Spring Training means a lot of different things for Major League Baseball players.
For established major leaguers, it’s simply six weeks of fine-tuning and workouts to prepare for Opening Day. For young players and prospects, Spring Training offers an opportunity to play with big league players and maybe compete for a job on the big league club. And for some, Spring Training offers an opportunity to revive a career and earn one more shot at the big league level, just as several Washington Nationals players will try to do this spring.
In the last few months, general manager Mike Rizzo and the Washington Nationals have signed several players to minor league deals, with the expectation that they will compete for a spot on the 25 man roster this spring.
Among these players are infielders Jamey Carroll and Mike Fontenot, reliever Clay Hensley and catcher Chris Snyder. All of them have had big league success in the past, all of them will be at Spring Training with the Nationals and all of them will be looking to return to the big leagues in 2014.
Carroll, 39, spent four years with the Nationals/Expos organization before being traded to the Colorado Rockies by then-general manager Jim Bowden. Carroll has played for six teams in his 12 year career, hitting .272 with 13 home runs and 265 RBIs in 1,276 games.
Perhaps the opportunity means even more for Carroll, as he would be returning to the franchise where he first started his career.
Fontenot, 33, spent last season in the Tampa Bay Rays organization playing for the Durham Bulls, the team’s Triple-A affiliate. The left-handed hitting infielder last played in the Majors in 2012 with the Philadelphia Phillies. Fontenot’s best season came as a member of the Chicago Cubs in 2008, when he hit .305 with a .395 on-base percentage.
Carroll and Fontenot will likely be competing with Danny Espinosa for the back up job at second base. While many expect Espinosa to get the position, there’s always a chance that he’ll struggle during Spring Training and either Carroll or Fontenot could get the job. There’s also the possibility that Espinosa could be traded before Opening Day, giving the veterans a chance to battle it out for the position.
Another Nationals player looking to get back to the big leagues is reliever Clay Hensley.
Hensley, 34, last pitched in the major leagues in 2012 with the San Francisco Giants, posting a 4.62 ERA over 50 2/3 innings. The right-hander has plenty of big league experience, pitching four seasons for the San Diego Padres and two for the Marlins before his stint with the Giants. Hensley has a career 4.00 ERA in 517 innings over 271 major league games.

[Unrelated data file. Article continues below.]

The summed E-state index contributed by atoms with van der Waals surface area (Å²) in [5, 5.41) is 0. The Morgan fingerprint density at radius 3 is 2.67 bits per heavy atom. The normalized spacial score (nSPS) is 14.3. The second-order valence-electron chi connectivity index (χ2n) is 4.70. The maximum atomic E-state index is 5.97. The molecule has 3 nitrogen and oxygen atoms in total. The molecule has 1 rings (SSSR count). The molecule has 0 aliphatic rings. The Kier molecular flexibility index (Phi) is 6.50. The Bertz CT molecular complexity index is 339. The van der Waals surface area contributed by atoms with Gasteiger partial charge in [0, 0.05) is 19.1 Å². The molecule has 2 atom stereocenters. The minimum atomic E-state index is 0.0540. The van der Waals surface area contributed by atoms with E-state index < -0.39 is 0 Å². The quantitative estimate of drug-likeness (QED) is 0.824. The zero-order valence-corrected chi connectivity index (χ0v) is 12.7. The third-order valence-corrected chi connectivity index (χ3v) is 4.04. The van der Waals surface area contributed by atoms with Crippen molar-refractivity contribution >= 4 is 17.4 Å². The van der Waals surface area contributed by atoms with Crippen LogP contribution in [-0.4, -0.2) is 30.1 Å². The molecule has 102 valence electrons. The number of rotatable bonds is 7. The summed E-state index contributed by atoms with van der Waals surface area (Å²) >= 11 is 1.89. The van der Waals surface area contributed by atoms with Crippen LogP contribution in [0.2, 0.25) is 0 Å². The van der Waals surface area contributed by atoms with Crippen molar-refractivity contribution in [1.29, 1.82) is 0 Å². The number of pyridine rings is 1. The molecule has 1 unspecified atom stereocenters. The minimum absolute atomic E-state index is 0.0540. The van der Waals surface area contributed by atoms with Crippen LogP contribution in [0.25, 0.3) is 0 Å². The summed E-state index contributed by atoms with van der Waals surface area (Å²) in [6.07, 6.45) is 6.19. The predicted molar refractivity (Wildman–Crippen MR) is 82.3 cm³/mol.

Hensley split time last season between Triple-A Louisville, a Cincinnati Reds affiliate and Triple-A Nashville, a Milwaukee Brewers affiliate. The right-hander also pitched for the Sugar Land Skeeters of the independent Atlantic League. He posted a 2.57 ERA in 35 combined innings last season.
The Nationals’ bullpen is stacked with young talent right now, but Hensley could get his shot if someone like Ryan Mattheus struggles during Spring Training or if there’s an injury.
The Nationals also signed catcher Chris Snyder to a minor league deal with an invitation to Spring Training, where he will compete with Jhonatan Solano and Sandy Leon for the backup catcher’s job. Out of all of these players, Snyder is probably the most likely to be on the Nationals’ Opening Day roster as he has much more big league experience than Solano and Leon.
Snyder, 32, has appeared in 715 major league games with four teams over his ten-year career. The veteran catcher posted a .273/.330/.477 line with 14 doubles and 13 home runs in 73 games and 286 plate appearances with the Angels’ and Orioles’ Triple-A affiliates last season. Snyder hasn’t had a ton of offensive success in the majors, hitting .224 over his career, but his experience and veteran presence could be a major asset for a young team like the Nationals. Snyder will have plenty of motivation, as he could make over $1 million if he makes the team out of Spring Training.
While Snyder is the safest bet to make the 25-man roster, all of these players have an opportunity to prove that they still have what it takes to succeed at the big league level. Year after year we see players on every team who were signed to ‘low-cost high-reward’ minor league deals become major contributors over the course of the season. It won’t be easy and odds are, most of them probably won’t make the big league club. But for Carroll, Fontenot, Hensley and Snyder, they have a chance. And sometimes, a chance is all it takes to revive a career.